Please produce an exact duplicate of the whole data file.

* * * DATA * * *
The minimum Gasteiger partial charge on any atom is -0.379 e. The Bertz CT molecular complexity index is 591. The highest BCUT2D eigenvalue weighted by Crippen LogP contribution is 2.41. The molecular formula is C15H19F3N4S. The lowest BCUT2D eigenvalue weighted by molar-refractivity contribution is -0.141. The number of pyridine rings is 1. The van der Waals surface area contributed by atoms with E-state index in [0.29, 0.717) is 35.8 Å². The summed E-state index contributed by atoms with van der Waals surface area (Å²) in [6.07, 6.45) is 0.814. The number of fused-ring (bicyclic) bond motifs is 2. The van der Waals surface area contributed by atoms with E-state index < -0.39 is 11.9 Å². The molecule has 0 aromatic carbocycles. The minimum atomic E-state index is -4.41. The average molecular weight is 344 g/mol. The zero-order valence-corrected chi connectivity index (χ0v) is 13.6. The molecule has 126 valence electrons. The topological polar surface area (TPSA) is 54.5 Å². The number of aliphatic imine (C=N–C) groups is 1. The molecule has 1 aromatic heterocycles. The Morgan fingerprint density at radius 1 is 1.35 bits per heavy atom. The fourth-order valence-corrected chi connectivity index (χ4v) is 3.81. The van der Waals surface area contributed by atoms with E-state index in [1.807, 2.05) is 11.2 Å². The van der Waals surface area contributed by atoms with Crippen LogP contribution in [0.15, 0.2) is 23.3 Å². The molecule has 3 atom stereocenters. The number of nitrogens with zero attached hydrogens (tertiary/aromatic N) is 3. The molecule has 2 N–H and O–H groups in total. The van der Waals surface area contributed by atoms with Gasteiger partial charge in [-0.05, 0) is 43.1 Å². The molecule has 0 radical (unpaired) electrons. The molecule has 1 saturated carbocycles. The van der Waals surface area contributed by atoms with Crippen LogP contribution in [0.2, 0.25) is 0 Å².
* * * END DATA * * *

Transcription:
The minimum Gasteiger partial charge on any atom is -0.379 e. The Bertz CT molecular complexity index is 591. The highest BCUT2D eigenvalue weighted by Crippen LogP contribution is 2.41. The molecular formula is C15H19F3N4S. The lowest BCUT2D eigenvalue weighted by molar-refractivity contribution is -0.141. The number of pyridine rings is 1. The van der Waals surface area contributed by atoms with E-state index in [0.29, 0.717) is 35.8 Å². The summed E-state index contributed by atoms with van der Waals surface area (Å²) in [6.07, 6.45) is 0.814. The number of fused-ring (bicyclic) bond motifs is 2. The van der Waals surface area contributed by atoms with E-state index < -0.39 is 11.9 Å². The molecule has 0 aromatic carbocycles. The minimum atomic E-state index is -4.41. The average molecular weight is 344 g/mol. The zero-order valence-corrected chi connectivity index (χ0v) is 13.6. The molecule has 126 valence electrons. The topological polar surface area (TPSA) is 54.5 Å². The number of aliphatic imine (C=N–C) groups is 1. The molecule has 1 aromatic heterocycles. The Morgan fingerprint density at radius 1 is 1.35 bits per heavy atom. The fourth-order valence-corrected chi connectivity index (χ4v) is 3.81. The van der Waals surface area contributed by atoms with E-state index in [1.807, 2.05) is 11.2 Å². The van der Waals surface area contributed by atoms with Crippen LogP contribution in [0.15, 0.2) is 23.3 Å². The molecule has 3 atom stereocenters. The number of nitrogens with zero attached hydrogens (tertiary/aromatic N) is 3. The molecule has 2 N–H and O–H groups in total. The van der Waals surface area contributed by atoms with Gasteiger partial charge in [-0.05, 0) is 43.1 Å². The molecule has 0 radical (unpaired) electrons. The molecule has 1 saturated carbocycles. The van der Waals surface area contributed by atoms with Crippen LogP contribution in [0.2, 0.25) is 0 Å².